Oklahoma State football: Aneurysm could have killed defensive coordinator Bill Young

The Cowboys' defensive coordinator discusses why he missed games vs. Savannah State and Arizona.
by John Helsley Published: October 11, 2012

Bill Young prepared for his fourth season at Oklahoma State and his 44th year of coaching.

Feeling good.

For sure feeling no hint of the aneurysm the size of a thumbnail bubbled right between his eyes.

“The doctor said I was a walking time bomb,” Young said.

A nearly undetected time bomb.

So the Cowboys defensive coordinator sends a message to anyone delaying a visit to the doctor, or for anyone questioning a doctor's advice.

Don't.

For the first time, Young is addressing the medical issue that caused him to miss OSU's games against Savannah State and Arizona, speaking out in hopes of helping others.

“If your doctor recommends something, he's a lot smarter than you are,” said Young, who missed two games earlier this season following a medical procedure, but is back coaching, this week working on a game plan for Kansas.

“And I almost didn't listen. And I'm sure I'd have lived to regret it.”

Or not lived.

When cerebral aneurysms rupture, it typically causes stroke, disability and even death, according to the U.S. National Library of Medicine.

Young, 66, initially tried to ignore family history and his own health history, before finally giving in to the wishes of his doctor and wife. Young went in for a routine MRI designed to rule out any existence of the kind of aneurysms that killed his father and once struck Young 30 years earlier.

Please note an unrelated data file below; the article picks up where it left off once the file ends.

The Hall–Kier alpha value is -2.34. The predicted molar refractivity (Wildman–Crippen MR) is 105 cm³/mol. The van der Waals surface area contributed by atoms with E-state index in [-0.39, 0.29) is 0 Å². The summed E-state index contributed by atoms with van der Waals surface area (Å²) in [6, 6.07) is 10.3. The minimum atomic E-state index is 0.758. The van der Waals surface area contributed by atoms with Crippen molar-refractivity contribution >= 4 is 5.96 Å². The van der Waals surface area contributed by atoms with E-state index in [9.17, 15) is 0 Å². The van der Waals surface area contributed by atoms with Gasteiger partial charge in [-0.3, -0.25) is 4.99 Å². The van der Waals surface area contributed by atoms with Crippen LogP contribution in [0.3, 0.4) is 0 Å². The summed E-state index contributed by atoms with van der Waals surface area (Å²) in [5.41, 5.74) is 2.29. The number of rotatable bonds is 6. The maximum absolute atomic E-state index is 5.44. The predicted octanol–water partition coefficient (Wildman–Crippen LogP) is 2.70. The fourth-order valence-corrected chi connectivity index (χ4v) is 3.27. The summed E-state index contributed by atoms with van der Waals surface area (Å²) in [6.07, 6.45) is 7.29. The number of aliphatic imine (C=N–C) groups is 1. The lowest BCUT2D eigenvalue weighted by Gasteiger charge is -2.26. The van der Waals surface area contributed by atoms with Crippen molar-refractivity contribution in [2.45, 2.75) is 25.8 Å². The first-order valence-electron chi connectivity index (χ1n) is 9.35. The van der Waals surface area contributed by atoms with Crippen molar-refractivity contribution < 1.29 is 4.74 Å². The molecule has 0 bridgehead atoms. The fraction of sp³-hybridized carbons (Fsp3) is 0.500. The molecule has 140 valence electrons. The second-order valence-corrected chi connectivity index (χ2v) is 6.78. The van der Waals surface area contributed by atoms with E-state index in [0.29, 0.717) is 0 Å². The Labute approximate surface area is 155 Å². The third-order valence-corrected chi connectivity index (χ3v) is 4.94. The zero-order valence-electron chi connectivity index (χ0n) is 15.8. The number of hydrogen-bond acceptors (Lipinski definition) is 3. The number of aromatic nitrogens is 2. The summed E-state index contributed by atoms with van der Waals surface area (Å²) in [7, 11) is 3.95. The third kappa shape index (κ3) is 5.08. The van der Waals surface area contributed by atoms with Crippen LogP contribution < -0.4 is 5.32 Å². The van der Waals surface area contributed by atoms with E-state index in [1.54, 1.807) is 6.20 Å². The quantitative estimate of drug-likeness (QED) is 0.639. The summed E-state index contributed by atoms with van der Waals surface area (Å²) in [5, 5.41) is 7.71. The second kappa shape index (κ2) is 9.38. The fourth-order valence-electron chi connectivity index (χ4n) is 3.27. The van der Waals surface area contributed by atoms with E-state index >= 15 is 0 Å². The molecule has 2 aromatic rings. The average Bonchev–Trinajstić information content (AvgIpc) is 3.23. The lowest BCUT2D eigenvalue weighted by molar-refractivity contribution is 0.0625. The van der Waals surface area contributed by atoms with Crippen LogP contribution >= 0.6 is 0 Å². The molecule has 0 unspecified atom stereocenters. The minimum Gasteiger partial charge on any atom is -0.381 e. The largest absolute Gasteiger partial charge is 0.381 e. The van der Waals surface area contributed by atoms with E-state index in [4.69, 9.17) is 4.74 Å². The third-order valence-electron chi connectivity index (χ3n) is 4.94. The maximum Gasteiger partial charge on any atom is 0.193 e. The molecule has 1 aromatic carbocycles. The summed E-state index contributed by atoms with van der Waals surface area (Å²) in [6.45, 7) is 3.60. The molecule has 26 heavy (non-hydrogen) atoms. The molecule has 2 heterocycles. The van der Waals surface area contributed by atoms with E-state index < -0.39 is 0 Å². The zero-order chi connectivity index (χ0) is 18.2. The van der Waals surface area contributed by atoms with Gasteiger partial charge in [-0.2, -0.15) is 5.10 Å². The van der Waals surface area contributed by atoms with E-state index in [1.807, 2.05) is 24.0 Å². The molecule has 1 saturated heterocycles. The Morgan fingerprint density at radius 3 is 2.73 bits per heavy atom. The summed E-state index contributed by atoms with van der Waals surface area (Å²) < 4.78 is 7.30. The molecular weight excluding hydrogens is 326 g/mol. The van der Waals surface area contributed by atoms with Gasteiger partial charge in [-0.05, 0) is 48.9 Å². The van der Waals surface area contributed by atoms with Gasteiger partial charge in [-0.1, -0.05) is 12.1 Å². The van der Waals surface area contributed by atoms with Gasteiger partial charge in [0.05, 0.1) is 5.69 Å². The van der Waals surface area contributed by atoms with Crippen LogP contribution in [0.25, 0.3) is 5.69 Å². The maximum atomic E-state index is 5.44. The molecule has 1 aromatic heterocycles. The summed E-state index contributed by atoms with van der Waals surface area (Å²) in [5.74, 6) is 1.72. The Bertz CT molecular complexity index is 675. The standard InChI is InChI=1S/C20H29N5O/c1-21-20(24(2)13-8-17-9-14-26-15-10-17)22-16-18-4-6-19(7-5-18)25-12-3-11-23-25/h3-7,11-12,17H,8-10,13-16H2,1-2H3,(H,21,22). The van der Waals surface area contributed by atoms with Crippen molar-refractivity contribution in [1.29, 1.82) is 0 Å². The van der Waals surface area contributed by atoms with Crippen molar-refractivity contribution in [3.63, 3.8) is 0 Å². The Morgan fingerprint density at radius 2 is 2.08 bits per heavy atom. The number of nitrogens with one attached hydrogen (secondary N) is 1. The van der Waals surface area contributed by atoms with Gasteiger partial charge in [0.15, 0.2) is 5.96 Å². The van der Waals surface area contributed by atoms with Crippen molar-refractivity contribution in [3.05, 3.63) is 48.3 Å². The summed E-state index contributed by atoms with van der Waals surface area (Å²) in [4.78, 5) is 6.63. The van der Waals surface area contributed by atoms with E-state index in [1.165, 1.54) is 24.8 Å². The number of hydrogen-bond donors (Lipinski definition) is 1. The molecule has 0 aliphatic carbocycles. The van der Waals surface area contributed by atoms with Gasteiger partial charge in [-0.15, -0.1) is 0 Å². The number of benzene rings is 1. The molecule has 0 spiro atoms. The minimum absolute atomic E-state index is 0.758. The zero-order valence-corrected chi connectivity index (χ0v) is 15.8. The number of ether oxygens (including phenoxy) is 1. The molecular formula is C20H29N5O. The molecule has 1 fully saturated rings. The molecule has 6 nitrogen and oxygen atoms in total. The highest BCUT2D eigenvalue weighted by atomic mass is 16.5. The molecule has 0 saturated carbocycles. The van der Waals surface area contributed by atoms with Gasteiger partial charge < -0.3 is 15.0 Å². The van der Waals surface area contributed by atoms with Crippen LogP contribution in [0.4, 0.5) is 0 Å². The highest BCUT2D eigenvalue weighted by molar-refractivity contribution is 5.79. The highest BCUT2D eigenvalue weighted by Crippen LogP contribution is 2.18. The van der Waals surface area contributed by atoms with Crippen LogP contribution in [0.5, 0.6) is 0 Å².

Except the MRI revealed obvious danger, detecting a rather large bubble between Young's eyes.

He'd suffered no symptoms, which is common with cerebral aneurysms.

“It's a silent killer if there ever was one,” Young said.

This, Young knew all too well. As a boy growing up in Clovis, N.M., his father, William, was stricken with an aneurysm at the age of 31.

“Boom, just like that he was dead,” Young said.

Speaking to an uncle recently, Young discovered his father's aneurysm was in the exact same location as his father's.

“I'm just real lucky,” Young said.

Twice lucky.

While on the coaching staff at Tulsa in 1982, Young was in the weight room working out when he found himself being awakened on the floor.

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by John Helsley
OSU Reporter Sr.
John Helsley grew up in Del City, reading all the newspapers and sports magazines he could get his hands on. And Saturday afternoons, when the Major League Game of the Week was on, he'd keep a scorecard for the game. So the sports appeal was was...
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